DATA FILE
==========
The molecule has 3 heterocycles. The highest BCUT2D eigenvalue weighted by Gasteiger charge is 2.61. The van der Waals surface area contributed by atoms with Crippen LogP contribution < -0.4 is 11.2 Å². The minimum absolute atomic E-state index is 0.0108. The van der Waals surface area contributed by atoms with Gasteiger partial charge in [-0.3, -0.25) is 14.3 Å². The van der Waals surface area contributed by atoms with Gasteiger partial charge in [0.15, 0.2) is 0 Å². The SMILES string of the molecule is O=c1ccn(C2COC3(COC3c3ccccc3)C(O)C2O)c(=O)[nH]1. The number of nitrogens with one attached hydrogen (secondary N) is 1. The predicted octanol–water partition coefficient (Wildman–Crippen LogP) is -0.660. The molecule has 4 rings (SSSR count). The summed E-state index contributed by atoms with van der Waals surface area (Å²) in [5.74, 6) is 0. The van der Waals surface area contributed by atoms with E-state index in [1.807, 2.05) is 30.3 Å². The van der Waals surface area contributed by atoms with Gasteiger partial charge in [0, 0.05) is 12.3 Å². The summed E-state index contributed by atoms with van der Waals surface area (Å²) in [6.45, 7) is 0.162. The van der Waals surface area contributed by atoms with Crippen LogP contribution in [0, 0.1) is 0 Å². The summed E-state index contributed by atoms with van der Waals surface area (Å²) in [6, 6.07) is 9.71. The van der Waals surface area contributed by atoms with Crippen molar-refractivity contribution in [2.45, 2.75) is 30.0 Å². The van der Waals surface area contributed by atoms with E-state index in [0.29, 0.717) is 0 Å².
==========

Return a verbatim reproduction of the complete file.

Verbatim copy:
The molecule has 3 heterocycles. The highest BCUT2D eigenvalue weighted by Gasteiger charge is 2.61. The van der Waals surface area contributed by atoms with Crippen LogP contribution < -0.4 is 11.2 Å². The minimum absolute atomic E-state index is 0.0108. The van der Waals surface area contributed by atoms with Gasteiger partial charge in [-0.3, -0.25) is 14.3 Å². The van der Waals surface area contributed by atoms with Gasteiger partial charge in [0.15, 0.2) is 0 Å². The SMILES string of the molecule is O=c1ccn(C2COC3(COC3c3ccccc3)C(O)C2O)c(=O)[nH]1. The number of nitrogens with one attached hydrogen (secondary N) is 1. The predicted octanol–water partition coefficient (Wildman–Crippen LogP) is -0.660. The molecule has 4 rings (SSSR count). The summed E-state index contributed by atoms with van der Waals surface area (Å²) in [5.74, 6) is 0. The van der Waals surface area contributed by atoms with E-state index in [1.807, 2.05) is 30.3 Å². The van der Waals surface area contributed by atoms with Gasteiger partial charge in [0, 0.05) is 12.3 Å². The summed E-state index contributed by atoms with van der Waals surface area (Å²) in [6.45, 7) is 0.162. The van der Waals surface area contributed by atoms with Crippen LogP contribution in [0, 0.1) is 0 Å². The summed E-state index contributed by atoms with van der Waals surface area (Å²) in [6, 6.07) is 9.71. The van der Waals surface area contributed by atoms with Crippen molar-refractivity contribution in [2.45, 2.75) is 30.0 Å². The van der Waals surface area contributed by atoms with E-state index in [0.29, 0.717) is 0 Å².